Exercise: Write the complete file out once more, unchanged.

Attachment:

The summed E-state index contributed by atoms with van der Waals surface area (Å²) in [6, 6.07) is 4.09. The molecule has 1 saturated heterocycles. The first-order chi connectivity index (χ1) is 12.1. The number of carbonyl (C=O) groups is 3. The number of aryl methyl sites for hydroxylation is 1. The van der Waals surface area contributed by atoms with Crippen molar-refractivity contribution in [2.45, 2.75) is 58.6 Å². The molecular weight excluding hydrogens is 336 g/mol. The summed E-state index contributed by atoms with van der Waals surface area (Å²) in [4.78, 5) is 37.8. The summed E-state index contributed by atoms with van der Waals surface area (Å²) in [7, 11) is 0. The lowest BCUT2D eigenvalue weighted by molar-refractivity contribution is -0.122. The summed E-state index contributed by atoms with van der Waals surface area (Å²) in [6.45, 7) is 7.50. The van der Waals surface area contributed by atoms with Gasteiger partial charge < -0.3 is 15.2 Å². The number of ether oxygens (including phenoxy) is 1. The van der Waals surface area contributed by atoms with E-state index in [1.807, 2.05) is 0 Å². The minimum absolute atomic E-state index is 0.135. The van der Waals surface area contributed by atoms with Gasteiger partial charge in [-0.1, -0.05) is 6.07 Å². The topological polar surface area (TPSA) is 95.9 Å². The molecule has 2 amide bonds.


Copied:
The summed E-state index contributed by atoms with van der Waals surface area (Å²) in [6, 6.07) is 4.09. The molecule has 1 saturated heterocycles. The first-order chi connectivity index (χ1) is 12.1. The number of carbonyl (C=O) groups is 3. The number of aryl methyl sites for hydroxylation is 1. The van der Waals surface area contributed by atoms with Crippen molar-refractivity contribution in [2.45, 2.75) is 58.6 Å². The molecular weight excluding hydrogens is 336 g/mol. The summed E-state index contributed by atoms with van der Waals surface area (Å²) in [4.78, 5) is 37.8. The summed E-state index contributed by atoms with van der Waals surface area (Å²) in [7, 11) is 0. The lowest BCUT2D eigenvalue weighted by molar-refractivity contribution is -0.122. The summed E-state index contributed by atoms with van der Waals surface area (Å²) in [6.45, 7) is 7.50. The van der Waals surface area contributed by atoms with Gasteiger partial charge < -0.3 is 15.2 Å². The number of ether oxygens (including phenoxy) is 1. The van der Waals surface area contributed by atoms with E-state index in [1.807, 2.05) is 0 Å². The minimum absolute atomic E-state index is 0.135. The van der Waals surface area contributed by atoms with Gasteiger partial charge in [-0.1, -0.05) is 6.07 Å². The topological polar surface area (TPSA) is 95.9 Å². The molecule has 2 amide bonds.